The recent pair of stories by Seth Harkness (“Wild sides of cityscapes,” July 2) are a joyous celebration of the wonders of water experiences to be had throughout urban Maine.
In fact, Maine’s rivers offer unparalleled opportunities throughout the state for inexpensive exposure to the best that nature has to offer. That these experiences can be had in the middle of a city like Portland says that nature and development can occupy the same space.
But it’s not a free ride. The many advantages of modern technology come with associated high cost. The millions of cars traveling throughout Maine each summer produce significant quantities of air pollution, much of which ends up deposited into rivers, streams and ponds.
Manufacturing, forest harvesting, agriculture, motor vessel traffic and other activities contribute more toxics to these waters. And the continuous expansion of housing and retail development not only produces urban sprawl, encroaching on these liquid byways, but generates more pollution. It includes treated and untreated sewage combined with sediment, the gill-fouling enemy of fish and other aquatic residents.
When early explorers reached our coasts, rivers were the original highways from the seas to the trees and other resources. As towns and cities attracted more and more people, these water bodies became the most convenient place to dump sewage, industrial waste and garbage.
It’s tough to break these old habits. Legislation such as the Clean Water Act has produced great progress since the days of rivers that burned and were choked and blackened by mill waste and raw sewage.
And the dam-removal movement has begun to improve habitat and recreational opportunities by creating more miles of free-flowing rivers. But many serious problems remain to be dealt with.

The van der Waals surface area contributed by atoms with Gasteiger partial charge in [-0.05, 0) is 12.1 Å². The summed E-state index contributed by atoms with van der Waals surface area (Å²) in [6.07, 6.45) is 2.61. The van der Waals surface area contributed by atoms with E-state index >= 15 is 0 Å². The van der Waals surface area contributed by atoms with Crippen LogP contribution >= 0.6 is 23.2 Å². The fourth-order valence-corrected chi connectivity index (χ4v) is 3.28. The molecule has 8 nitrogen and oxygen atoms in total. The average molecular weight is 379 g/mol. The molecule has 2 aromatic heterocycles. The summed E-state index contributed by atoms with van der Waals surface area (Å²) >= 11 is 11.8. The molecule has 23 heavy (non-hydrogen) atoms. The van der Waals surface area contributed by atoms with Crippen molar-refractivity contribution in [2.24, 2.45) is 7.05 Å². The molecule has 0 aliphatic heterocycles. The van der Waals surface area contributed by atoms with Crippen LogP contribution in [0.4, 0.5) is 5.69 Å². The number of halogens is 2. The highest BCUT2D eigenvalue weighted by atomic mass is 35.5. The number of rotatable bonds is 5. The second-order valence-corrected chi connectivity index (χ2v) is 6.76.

So, what to do? One answer is to be found in the work of organizations such as the Friends of Casco Bay, whose Baykeeper program works tirelessly with the Presumpscot Watershed Coalition to protect and restore waters such as the Presumpscot, Fore and Stroudwater rivers.
They have helped to expand clam flats, to protect young lobsters by relocating them during harbor dredging and to use their pumpout vessel to prevent sewage discharge from boats.
And groups such as Maine Rivers advocate for river-friendly legislation throughout the state, building respect for Maine’s waterways among resource managers, towns and the public by assisting in the development of new watershed organizations and through education programs.
Such work on behalf of rivers was the subject of the exciting Waterkeeper Alliance Conference recently held in San Francisco. Representatives of river, bay and soundkeepers around the world met to plot strategy for how best to protect and restore these waterbodies so that they can be used and celebrated by citizens everywhere.
This is the parent organization of the now more than 150 “keeper” programs, each one of which, like the Casco Baykeeper, is a defender of their local waterway.
Land trusts – Maine has nearly 100 – play a major role in protecting the habitats adjacent to our rivers and streams through conservation easements or ownership. Groups like the Sheepscot Valley Conservation Association have saved many miles of river frontage otherwise destined to become housing developments or industrial sites.
The strategy of protecting endangered species such as the Atlantic salmon by restoring their habitat has been extremely successful in other parts of the world.
Waterkeeping is a growth industry, and includes conservation groups such as Friends of Casco Bay, Maine Rivers, Trout Unlimited, Atlantic Salmon Federation or Penobscot River Restoration Trust. Supporting them helps keep Maine waters swimmable, fishable and useable for recreation.